Impact of environmental policies on China’s pesticides industry 11th June 2018
By Patrick Schreiber, Marketing & PR Executive at Kcomber Inc
Kcomber Inc’s Patrick Schreiber outlines the effect of China’s strict environmental protection measures on the pesticide
Kcomber Inc’s Patrick Schreiber outlines the effect of China’s strict environmental protection measures on the pesticides industry, with a focus on price and exports, and opportunities for companies within and outside of China.
The Chinese government has increased environmental improvement measurements in recent years. To ensure implementation of these laws and regulations, national and local governments have formulated action plans and implementation guides. Constant inspections and forced production limitations are reducing supply from China’s manufacturers, especially in heavily-polluting industries.
It’s a challenging time for Chinese pesticide traders and formulation manufacturers. They are caught in the middle of the pesticide value chain – under pressure from price increases and supply shortages, from pesticide technical manufacturers and raw materials producers. They also worry that price increases will make them less competitive.
When China stepped up the implementation of environmental protection policies, many agrochemical companies experienced restricted production, and a large number were temporarily suspended or shut down. As a result, the country’s pesticide industry has seen a lower operating rate, declined pesticide output and tightened supply. By the second half of 2017, as pesticide companies in China came under increased pressure, prices of technical materials had risen, pushing up the prices of most pesticides. Therefore, China’s exporters lost their cost advantages with which they had been long associated, at least to some extent.
To further explore the impact of China’s environmental protection policies on pesticide exports, market intelligence provider CCM selected five mainstream pesticide products: 2,4-D, glyphosate, acetochlor, chlorpyrifos and azoxystrobin. The export volume of these products did not clearly suggest an impact on their exports, but an impact was seen in the Freight on Board (FOB) price. The FOB prices of all five products showed significant increases in the second half of 2017. This is thought to be due to the Chinese government strengthening environmental supervision during that period.
In 2017, China’s pesticides industry achieved a revenue of $49.07 billion (US dollars), an increase of 8% year-on-year. The operating profit of the industry was $4.14 billion, an increase of 25%. Compared with the same period of 2016, the industry’s economic indicators were greatly improved.
The incomes of synthetic and biological pesticides increased by around the same amount, but the former achieved better growth of profits due to overall increases in prices. Profits increased from 7% in 2016 to 8% in 2017, indicating that the industry had resumed growth. The industry saw significant improvement in the industry’s accounts receivable, reduced debt levels and debt ratios.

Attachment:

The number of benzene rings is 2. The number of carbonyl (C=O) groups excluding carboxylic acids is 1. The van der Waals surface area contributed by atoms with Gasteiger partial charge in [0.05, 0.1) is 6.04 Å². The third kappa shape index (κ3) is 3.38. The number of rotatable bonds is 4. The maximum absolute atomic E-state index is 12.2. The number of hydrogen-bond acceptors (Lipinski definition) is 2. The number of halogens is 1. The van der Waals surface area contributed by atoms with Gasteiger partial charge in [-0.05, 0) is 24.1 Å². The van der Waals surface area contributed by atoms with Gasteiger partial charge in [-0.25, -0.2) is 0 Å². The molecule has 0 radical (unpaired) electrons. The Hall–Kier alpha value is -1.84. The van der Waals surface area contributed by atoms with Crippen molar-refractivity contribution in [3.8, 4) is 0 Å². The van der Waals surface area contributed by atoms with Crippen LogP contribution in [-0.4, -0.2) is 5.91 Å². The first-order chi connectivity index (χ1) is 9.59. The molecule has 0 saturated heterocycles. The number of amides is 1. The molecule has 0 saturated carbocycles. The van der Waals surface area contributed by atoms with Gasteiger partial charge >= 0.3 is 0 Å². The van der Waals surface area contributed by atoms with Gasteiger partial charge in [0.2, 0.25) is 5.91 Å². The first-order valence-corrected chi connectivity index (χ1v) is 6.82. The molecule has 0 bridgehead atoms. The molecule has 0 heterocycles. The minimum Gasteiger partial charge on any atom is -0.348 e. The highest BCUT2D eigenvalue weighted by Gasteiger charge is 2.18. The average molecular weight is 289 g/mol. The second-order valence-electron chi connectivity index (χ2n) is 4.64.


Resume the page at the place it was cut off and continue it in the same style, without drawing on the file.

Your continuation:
According to most of the agrochemical companies that have announced 2017 performances so far, operating incomes increased substantially year-on-year. These companies saw relatively large growth in domestic operating incomes and profits, and weakened price advantages in the international market. Agrochemical companies faced different degrees of selling pressures in the foreign trade. Jiangsu Changqing, for example, achieved a year-on-year increase of 39% in the overall operating income of pesticide products which it exported directly itself, but the operating income of pesticide products exported by its agencies decreased. Some of the company’s main products suffered a decrease in operating income in 2017.
In December 2017, export volume of China’s pesticides was 136,300 tonnes, decreasing by 7.44% year on year, while the export value reached $736 million, increasing by 22.14%. At the same time, both pesticide technical and formulations witnessed dropping export volume year on year, yet they enjoyed climbing export values and export prices. Specifically, the export volume of plant growth regulators increased significantly, while that of insecticides and fungicides showed a relatively large decline; however, the export value of insecticides and fungicides grew the most.
Opportunities and challenges
Within China, there are opportunities for relatively strong pesticide companies. The pesticides market has seen growth in 2018, in terms of operating revenue as well as profits, amid environmental protection reforms, technology upgrades and effective cost control. Overall, operating revenue and operating profit of China’s pesticide industry increased by 8% and 25% year on year respectively. Most major agrochemical producers in China have achieved increases in operating income and profit. However, small plants are finding the implementation of environmental protection policies more challenging. Therefore, Chinese pesticide traders and formulation manufacturers are expected to continue to show a ‘wait-and-see’ attitude, with cautious procurement, for the foreseeable future.
Events in China are also sending ripples around the world, as Chinese manufacturers have begun seeking raw materials from chemical companies elsewhere in Asia and the Middle East, as well as Europe and the US. The situation presents obvious opportunities for chemical producers in these regions, many of whom have already expanded capacity to fill the gaps in the market.
Patrick Schreiber, Marketing & PR Executive at Kcomber Inc. 17th floor, Huihua Commercial & Trade Building, No. 80 Xianle Zhong Road Guangzhou 510070, P.R. China
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